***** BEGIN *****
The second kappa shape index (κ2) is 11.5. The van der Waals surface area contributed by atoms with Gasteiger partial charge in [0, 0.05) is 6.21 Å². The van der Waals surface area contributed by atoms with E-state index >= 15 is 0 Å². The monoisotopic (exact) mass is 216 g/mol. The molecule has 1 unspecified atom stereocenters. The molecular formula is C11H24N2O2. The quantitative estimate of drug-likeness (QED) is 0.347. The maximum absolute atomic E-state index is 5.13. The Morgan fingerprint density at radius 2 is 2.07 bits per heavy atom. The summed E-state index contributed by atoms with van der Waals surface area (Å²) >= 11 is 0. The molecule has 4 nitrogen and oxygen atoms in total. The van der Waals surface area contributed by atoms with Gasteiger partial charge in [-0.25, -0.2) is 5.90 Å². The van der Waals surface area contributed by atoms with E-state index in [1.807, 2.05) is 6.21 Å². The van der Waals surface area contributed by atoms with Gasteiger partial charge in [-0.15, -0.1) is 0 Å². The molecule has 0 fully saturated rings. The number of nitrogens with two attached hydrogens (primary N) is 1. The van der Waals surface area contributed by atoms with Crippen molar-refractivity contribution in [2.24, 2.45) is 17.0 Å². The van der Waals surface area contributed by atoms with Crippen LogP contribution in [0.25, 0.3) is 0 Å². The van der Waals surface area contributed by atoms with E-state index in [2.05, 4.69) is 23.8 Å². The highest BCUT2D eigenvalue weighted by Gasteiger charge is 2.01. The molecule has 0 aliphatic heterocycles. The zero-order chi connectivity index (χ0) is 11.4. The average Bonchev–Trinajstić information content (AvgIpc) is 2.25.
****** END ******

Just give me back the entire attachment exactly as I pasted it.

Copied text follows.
The second kappa shape index (κ2) is 11.5. The van der Waals surface area contributed by atoms with Gasteiger partial charge in [0, 0.05) is 6.21 Å². The van der Waals surface area contributed by atoms with E-state index >= 15 is 0 Å². The monoisotopic (exact) mass is 216 g/mol. The molecule has 1 unspecified atom stereocenters. The molecular formula is C11H24N2O2. The quantitative estimate of drug-likeness (QED) is 0.347. The maximum absolute atomic E-state index is 5.13. The Morgan fingerprint density at radius 2 is 2.07 bits per heavy atom. The summed E-state index contributed by atoms with van der Waals surface area (Å²) >= 11 is 0. The molecule has 4 nitrogen and oxygen atoms in total. The van der Waals surface area contributed by atoms with Gasteiger partial charge in [-0.25, -0.2) is 5.90 Å². The van der Waals surface area contributed by atoms with E-state index in [1.807, 2.05) is 6.21 Å². The van der Waals surface area contributed by atoms with Gasteiger partial charge in [-0.15, -0.1) is 0 Å². The molecule has 0 fully saturated rings. The number of nitrogens with two attached hydrogens (primary N) is 1. The van der Waals surface area contributed by atoms with Crippen molar-refractivity contribution in [2.24, 2.45) is 17.0 Å². The van der Waals surface area contributed by atoms with Crippen LogP contribution in [0.25, 0.3) is 0 Å². The van der Waals surface area contributed by atoms with E-state index in [2.05, 4.69) is 23.8 Å². The highest BCUT2D eigenvalue weighted by Gasteiger charge is 2.01. The molecule has 0 aliphatic heterocycles. The zero-order chi connectivity index (χ0) is 11.4. The average Bonchev–Trinajstić information content (AvgIpc) is 2.25.